Here’s a smattering of examples from this year:

Austin Texas Budget Simulator
The City of Austin, Texas asked for public input on spending priorities using Budget Simulator


DoH consulted on how to improve support for carers
The UK Department of Health used Citizen Space for their consultation on improving support for carers



The Environment Agency's consultation on a new nuclear power station design
The Environment Agency used Citizen Space for their (bilingual) consultation on a new nuclear power station


TfL consults on individual bus routes
Transport for London make extensive use of Citizen Space – including for consultations on a host of proposed local route changes


'Shall we put a new ramp here?', asks the Canal and River Trust
The Canal and River Trust started using Citizen Space in 2016, with an excellent consultation on Better Towpaths for Everyone


Motorcycle security trial in Southwark
Southwark Council (UK) use Citizen Space for a host of consultations, including this one on a trial scheme about motorbike anchors

Some development

As every year, we’ve continued to work on improving our products. The biggest development for us in 2016 was probably the release of Citizen Space v3. A huge amount of work went into this major overhaul, which makes it more responsive, more customisable, easier to use and just straight-up prettier. The vast majority of our 100+ Citizen Space customers are now using the new and improved v3, and it feels good to see their sites looking great and being well-used. Celebratory tapas were had.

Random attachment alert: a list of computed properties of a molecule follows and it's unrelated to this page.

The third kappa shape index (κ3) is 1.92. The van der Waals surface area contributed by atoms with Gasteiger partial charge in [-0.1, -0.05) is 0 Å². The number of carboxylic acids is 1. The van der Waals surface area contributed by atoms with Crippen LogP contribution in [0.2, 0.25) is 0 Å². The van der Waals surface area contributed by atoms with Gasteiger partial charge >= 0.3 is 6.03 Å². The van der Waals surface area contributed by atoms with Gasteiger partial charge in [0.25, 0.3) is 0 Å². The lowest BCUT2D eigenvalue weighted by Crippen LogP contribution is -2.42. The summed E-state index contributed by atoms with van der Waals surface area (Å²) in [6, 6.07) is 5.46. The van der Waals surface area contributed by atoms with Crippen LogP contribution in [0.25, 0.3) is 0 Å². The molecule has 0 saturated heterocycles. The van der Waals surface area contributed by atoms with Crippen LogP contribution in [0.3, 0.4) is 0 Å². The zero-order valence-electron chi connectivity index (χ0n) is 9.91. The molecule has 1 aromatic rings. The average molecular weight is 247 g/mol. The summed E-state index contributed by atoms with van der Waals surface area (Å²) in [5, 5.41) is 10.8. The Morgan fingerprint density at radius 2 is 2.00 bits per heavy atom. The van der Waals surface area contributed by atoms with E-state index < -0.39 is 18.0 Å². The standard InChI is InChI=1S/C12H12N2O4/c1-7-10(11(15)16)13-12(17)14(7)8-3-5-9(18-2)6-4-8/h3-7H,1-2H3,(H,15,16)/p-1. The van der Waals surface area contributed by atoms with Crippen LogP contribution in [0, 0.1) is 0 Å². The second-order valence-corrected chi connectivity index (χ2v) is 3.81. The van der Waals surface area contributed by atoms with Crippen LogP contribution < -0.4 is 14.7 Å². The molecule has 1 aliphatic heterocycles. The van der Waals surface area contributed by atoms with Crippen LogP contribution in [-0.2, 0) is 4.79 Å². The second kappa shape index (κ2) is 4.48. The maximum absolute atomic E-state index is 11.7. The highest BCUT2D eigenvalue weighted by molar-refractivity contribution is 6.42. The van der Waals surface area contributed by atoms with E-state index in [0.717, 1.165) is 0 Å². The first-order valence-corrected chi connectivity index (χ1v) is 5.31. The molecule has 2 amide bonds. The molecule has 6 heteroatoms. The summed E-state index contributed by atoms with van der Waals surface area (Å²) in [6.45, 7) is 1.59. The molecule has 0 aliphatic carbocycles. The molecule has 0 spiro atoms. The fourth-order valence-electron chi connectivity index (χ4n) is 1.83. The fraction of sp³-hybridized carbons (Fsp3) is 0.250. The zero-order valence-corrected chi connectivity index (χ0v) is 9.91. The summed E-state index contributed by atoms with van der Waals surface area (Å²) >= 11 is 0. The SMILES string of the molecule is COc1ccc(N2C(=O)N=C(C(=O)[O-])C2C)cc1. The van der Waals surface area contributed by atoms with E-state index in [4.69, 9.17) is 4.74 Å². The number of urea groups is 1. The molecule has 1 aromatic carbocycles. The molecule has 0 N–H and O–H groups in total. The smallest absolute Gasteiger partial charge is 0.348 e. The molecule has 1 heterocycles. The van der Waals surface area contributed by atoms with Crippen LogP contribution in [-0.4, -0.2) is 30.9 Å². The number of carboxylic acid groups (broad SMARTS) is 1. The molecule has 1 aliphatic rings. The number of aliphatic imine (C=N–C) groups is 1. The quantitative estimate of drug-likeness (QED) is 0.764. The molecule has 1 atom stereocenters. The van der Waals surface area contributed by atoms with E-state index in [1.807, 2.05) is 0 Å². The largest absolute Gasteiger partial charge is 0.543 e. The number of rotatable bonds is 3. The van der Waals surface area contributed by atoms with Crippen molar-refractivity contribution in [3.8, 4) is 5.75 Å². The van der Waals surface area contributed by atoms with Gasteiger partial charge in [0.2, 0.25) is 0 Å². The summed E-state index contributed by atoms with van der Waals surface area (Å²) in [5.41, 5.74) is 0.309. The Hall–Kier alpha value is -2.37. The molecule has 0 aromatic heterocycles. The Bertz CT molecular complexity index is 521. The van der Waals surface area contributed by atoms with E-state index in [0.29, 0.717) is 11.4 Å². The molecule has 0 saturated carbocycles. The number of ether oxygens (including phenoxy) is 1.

Some events

We had our first Dialogue user group in April, up in Scotland. We also had a whole round of user groups for our Citizen Space customers in Australia and New Zealand.

We got to go to some excellent events and meetups – including, but not limited to, Demfest, GovCamp Cymru and the DigitalNI consultation event.

And, of course, that whole Boaty McBoatface thing happened – without dampening our enthusiasm for public participation. 

We also picked the hottest few days of the year to have our annual team holiday in Dorset (who said 2016 was short on reasons to be cheerful?!)

Some thanks

Lastly, a quick thank you to our customers. There’s been plenty of despair and vexation washing around about politics, government, democracy and so on – perhaps more so this year than usual. Be that as it may, we do lots of work with public bodies and government organisations and the vast majority of our experience – with civil servants, local government officers etc etc – is of people who are deeply dedicated to their work, to serving the public and the common good and who work hard to improve government and civic life generally. So thanks especially to them, for keeping our chins and general levels of optimism up 🙂

Here’s to 2017…